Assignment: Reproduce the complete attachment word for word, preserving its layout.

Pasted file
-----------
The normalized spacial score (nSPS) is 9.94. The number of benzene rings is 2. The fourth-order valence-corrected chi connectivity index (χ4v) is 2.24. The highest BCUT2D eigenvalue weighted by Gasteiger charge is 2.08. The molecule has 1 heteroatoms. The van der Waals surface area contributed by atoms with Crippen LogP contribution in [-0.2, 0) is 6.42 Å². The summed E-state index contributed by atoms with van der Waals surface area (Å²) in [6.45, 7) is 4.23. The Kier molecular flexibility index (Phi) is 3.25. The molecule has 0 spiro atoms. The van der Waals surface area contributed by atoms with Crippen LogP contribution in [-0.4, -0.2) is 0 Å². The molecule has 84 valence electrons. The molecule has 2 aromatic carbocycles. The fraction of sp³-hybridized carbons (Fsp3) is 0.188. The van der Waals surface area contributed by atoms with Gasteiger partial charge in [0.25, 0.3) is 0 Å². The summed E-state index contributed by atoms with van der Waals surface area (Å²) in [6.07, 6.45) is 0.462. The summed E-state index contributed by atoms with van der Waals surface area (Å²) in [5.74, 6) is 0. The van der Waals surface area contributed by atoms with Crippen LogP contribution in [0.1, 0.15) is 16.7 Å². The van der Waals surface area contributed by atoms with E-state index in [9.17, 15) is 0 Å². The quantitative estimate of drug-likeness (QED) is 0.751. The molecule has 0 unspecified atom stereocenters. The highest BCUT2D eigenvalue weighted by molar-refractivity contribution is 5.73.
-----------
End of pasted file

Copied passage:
The normalized spacial score (nSPS) is 9.94. The number of benzene rings is 2. The fourth-order valence-corrected chi connectivity index (χ4v) is 2.24. The highest BCUT2D eigenvalue weighted by Gasteiger charge is 2.08. The molecule has 1 heteroatoms. The van der Waals surface area contributed by atoms with Crippen LogP contribution in [-0.2, 0) is 6.42 Å². The summed E-state index contributed by atoms with van der Waals surface area (Å²) in [6.45, 7) is 4.23. The Kier molecular flexibility index (Phi) is 3.25. The molecule has 0 spiro atoms. The van der Waals surface area contributed by atoms with Crippen LogP contribution in [-0.4, -0.2) is 0 Å². The molecule has 84 valence electrons. The molecule has 2 aromatic carbocycles. The fraction of sp³-hybridized carbons (Fsp3) is 0.188. The van der Waals surface area contributed by atoms with Gasteiger partial charge in [0.25, 0.3) is 0 Å². The summed E-state index contributed by atoms with van der Waals surface area (Å²) in [6.07, 6.45) is 0.462. The summed E-state index contributed by atoms with van der Waals surface area (Å²) in [5.74, 6) is 0. The van der Waals surface area contributed by atoms with Crippen LogP contribution in [0.1, 0.15) is 16.7 Å². The van der Waals surface area contributed by atoms with E-state index in [9.17, 15) is 0 Å². The quantitative estimate of drug-likeness (QED) is 0.751. The molecule has 0 unspecified atom stereocenters. The highest BCUT2D eigenvalue weighted by molar-refractivity contribution is 5.73.